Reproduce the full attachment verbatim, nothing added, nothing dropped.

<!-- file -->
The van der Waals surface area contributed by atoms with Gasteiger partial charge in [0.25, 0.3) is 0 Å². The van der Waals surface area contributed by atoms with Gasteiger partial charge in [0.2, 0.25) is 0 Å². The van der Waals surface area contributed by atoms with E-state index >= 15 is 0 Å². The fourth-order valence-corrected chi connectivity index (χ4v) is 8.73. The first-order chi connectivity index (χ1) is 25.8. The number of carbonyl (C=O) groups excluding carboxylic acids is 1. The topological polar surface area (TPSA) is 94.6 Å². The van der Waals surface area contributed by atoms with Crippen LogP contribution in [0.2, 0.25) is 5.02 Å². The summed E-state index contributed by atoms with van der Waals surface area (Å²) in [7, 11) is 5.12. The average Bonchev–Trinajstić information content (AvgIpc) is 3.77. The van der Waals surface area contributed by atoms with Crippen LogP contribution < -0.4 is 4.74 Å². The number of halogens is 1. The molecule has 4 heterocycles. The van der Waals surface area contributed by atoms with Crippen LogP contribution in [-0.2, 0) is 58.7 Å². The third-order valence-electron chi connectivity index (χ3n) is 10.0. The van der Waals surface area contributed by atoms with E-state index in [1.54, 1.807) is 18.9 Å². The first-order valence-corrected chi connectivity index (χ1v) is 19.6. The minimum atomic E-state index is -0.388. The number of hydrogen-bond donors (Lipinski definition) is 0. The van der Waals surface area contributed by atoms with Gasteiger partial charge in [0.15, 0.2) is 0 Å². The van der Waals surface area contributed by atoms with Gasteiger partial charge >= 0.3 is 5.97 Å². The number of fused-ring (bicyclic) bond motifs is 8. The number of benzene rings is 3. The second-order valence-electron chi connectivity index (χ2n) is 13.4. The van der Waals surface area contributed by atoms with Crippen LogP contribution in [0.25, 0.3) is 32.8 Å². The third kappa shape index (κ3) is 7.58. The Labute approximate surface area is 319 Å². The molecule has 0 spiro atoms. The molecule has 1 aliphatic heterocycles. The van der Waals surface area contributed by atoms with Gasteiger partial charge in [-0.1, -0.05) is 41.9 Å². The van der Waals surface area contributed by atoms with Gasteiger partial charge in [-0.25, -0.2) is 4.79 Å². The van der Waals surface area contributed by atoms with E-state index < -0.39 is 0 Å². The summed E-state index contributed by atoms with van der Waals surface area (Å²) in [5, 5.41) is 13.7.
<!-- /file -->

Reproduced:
The van der Waals surface area contributed by atoms with Gasteiger partial charge in [0.25, 0.3) is 0 Å². The van der Waals surface area contributed by atoms with Gasteiger partial charge in [0.2, 0.25) is 0 Å². The van der Waals surface area contributed by atoms with E-state index >= 15 is 0 Å². The fourth-order valence-corrected chi connectivity index (χ4v) is 8.73. The first-order chi connectivity index (χ1) is 25.8. The number of carbonyl (C=O) groups excluding carboxylic acids is 1. The topological polar surface area (TPSA) is 94.6 Å². The van der Waals surface area contributed by atoms with Crippen LogP contribution in [0.2, 0.25) is 5.02 Å². The summed E-state index contributed by atoms with van der Waals surface area (Å²) in [7, 11) is 5.12. The average Bonchev–Trinajstić information content (AvgIpc) is 3.77. The van der Waals surface area contributed by atoms with Crippen LogP contribution < -0.4 is 4.74 Å². The number of halogens is 1. The molecule has 4 heterocycles. The van der Waals surface area contributed by atoms with Crippen LogP contribution in [-0.2, 0) is 58.7 Å². The third-order valence-electron chi connectivity index (χ3n) is 10.0. The van der Waals surface area contributed by atoms with E-state index in [1.54, 1.807) is 18.9 Å². The first-order valence-corrected chi connectivity index (χ1v) is 19.6. The minimum atomic E-state index is -0.388. The number of hydrogen-bond donors (Lipinski definition) is 0. The van der Waals surface area contributed by atoms with Gasteiger partial charge in [0.15, 0.2) is 0 Å². The van der Waals surface area contributed by atoms with Gasteiger partial charge >= 0.3 is 5.97 Å². The number of fused-ring (bicyclic) bond motifs is 8. The number of benzene rings is 3. The second-order valence-electron chi connectivity index (χ2n) is 13.4. The van der Waals surface area contributed by atoms with Crippen LogP contribution in [0.25, 0.3) is 32.8 Å². The third kappa shape index (κ3) is 7.58. The Labute approximate surface area is 319 Å². The molecule has 0 spiro atoms. The molecule has 1 aliphatic heterocycles. The van der Waals surface area contributed by atoms with Gasteiger partial charge in [-0.1, -0.05) is 41.9 Å². The van der Waals surface area contributed by atoms with Gasteiger partial charge in [-0.25, -0.2) is 4.79 Å². The van der Waals surface area contributed by atoms with E-state index < -0.39 is 0 Å². The summed E-state index contributed by atoms with van der Waals surface area (Å²) in [5, 5.41) is 13.7.